FIFA U-17 WC: Paraguay, Mali warms up Group B

New Zealand will look to continue from its form in 2015, while Turkey has the UEFA U-17 European Championship performance certificate in its resume.

Gustavo Morinigo brings international playing experience to the Paraguay rookies. He represented the nation at the U-20 World Cup (Malaysia 1997) and turned out for the senior team at World Cup 2002.   -  GETTY IMAGES

The FIFA U-17 World Cup is bound to spring in a few surprises, considering the teams have the peak of youth to attack and defend. With Paraguay and Mali in the same group (B), the competition is likely to be tough. Let’s have a look.


Goalkeeper-captain Jose Luis Chilavert made Paraguay famous in the football world with goals from set pieces, apart from a massive presence under bar. He played two World Cups for the senior squad (1998 and 2002). Roque Santa Cruz, from another generation, made his nation proud as a striker in the Bundesliga (Bayern Munich) and Premier League (Blackburn Rovers). Keeping up with this South American flair for entertaining play and goal-scoring prowess, the Paraguay U-17 squad can be expected to impress fans in its fourth appearance in the FIFA event.

Paraguay’s best U-17 performance so far came on debut in World Cup 1999 held in New Zealand, where it smashed two goals against Qatar, five against Jamaica in the group stage, before qualifying for the quarterfinals against Brazil. It eventually lost 1-4 to the champion team. The next two appearances (2001 and 2015) saw its form dip and the team failed to make it to the knockout stage.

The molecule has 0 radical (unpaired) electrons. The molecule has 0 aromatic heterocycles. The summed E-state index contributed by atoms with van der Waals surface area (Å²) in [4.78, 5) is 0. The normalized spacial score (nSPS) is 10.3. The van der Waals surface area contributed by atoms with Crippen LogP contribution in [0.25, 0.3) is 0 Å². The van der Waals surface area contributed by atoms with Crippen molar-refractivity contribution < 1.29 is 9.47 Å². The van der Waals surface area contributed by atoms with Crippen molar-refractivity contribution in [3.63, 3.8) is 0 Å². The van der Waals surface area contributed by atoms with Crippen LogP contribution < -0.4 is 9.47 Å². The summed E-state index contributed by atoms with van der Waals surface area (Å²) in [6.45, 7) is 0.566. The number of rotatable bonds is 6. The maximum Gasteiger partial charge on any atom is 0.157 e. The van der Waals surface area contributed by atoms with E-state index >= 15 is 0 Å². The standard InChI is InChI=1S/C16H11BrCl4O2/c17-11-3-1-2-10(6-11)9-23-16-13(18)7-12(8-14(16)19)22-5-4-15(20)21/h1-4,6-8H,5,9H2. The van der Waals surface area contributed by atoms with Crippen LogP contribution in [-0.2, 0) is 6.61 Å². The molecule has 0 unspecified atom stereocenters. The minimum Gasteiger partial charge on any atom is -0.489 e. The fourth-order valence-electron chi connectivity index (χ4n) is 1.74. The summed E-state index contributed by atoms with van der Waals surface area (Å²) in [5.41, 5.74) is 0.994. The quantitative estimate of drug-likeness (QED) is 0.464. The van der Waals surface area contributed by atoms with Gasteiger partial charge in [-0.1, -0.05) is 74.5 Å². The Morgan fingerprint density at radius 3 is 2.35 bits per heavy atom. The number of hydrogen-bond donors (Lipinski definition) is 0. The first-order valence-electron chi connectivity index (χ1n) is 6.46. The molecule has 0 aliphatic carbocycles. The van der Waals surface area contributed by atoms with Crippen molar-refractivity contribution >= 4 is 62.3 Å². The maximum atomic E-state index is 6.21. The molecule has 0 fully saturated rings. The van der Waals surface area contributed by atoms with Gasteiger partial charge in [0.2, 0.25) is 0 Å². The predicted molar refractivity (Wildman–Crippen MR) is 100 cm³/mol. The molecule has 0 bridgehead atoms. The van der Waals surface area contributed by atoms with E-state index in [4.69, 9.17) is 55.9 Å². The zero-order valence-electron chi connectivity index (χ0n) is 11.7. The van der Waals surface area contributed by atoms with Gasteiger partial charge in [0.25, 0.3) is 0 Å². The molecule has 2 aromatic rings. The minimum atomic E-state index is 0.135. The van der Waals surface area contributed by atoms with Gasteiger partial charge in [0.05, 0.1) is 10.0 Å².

Road to India: Paraguay’s qualification from the South American U-17 Championship, featuring six powerful national youth squads, happened after holding Brazil twice (2-2 and 1-1) and Ecuador, beating Chile and Venezuela to finish third in the competition. The Gustavo Moringo-coached side was the only opponent to score against champion Brazil, marking itself as a team to watch out for.

Star watch: Skipper Roberto Fernandez, who is gifted with an ability for man-marking and equally comfortable moving with the ball in the rival half, is an asset to the team. He is a natural leader on the pitch.

Coach: Gustavo Morinigo brings international playing experience on the plate. He represented Paraguay at U-20 World Cup (Malaysia 1997) and turned out for the senior team at World Cup 2002 (South Korea/Japan). The midfielder also played in Argentina and Colombia during a 15-year stint. He started with the U-20 squad, before taking up the U-17 boys last year, transforming the side into a terrific attacking unit.


Turkey, ranked 33rd among FIFA nations with two World Cup appearances at the senior level, enjoyed more success in the junior ranks. As the host of World Cup U-20 in 2013, the Turks lost to France in the round of 16.